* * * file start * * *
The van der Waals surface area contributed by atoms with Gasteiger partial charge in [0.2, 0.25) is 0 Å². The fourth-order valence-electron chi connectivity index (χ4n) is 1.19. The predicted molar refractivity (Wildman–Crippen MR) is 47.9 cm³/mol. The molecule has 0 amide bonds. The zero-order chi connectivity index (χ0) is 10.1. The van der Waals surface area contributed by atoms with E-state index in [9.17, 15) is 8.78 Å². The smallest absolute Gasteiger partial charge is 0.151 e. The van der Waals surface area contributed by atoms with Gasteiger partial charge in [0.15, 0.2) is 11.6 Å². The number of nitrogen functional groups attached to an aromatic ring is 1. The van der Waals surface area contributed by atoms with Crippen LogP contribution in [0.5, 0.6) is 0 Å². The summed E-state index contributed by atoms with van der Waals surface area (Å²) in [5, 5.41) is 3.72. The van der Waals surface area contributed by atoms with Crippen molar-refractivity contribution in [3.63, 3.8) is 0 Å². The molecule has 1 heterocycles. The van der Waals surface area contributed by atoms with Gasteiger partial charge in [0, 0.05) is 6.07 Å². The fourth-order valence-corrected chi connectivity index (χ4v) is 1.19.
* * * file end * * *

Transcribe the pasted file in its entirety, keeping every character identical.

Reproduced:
The van der Waals surface area contributed by atoms with Gasteiger partial charge in [0.2, 0.25) is 0 Å². The fourth-order valence-electron chi connectivity index (χ4n) is 1.19. The predicted molar refractivity (Wildman–Crippen MR) is 47.9 cm³/mol. The molecule has 0 amide bonds. The zero-order chi connectivity index (χ0) is 10.1. The van der Waals surface area contributed by atoms with E-state index in [9.17, 15) is 8.78 Å². The smallest absolute Gasteiger partial charge is 0.151 e. The van der Waals surface area contributed by atoms with Gasteiger partial charge in [0.15, 0.2) is 11.6 Å². The number of nitrogen functional groups attached to an aromatic ring is 1. The van der Waals surface area contributed by atoms with Crippen LogP contribution in [0.5, 0.6) is 0 Å². The summed E-state index contributed by atoms with van der Waals surface area (Å²) in [5, 5.41) is 3.72. The van der Waals surface area contributed by atoms with Crippen molar-refractivity contribution in [3.63, 3.8) is 0 Å². The molecule has 1 heterocycles. The van der Waals surface area contributed by atoms with Gasteiger partial charge in [0, 0.05) is 6.07 Å². The fourth-order valence-corrected chi connectivity index (χ4v) is 1.19.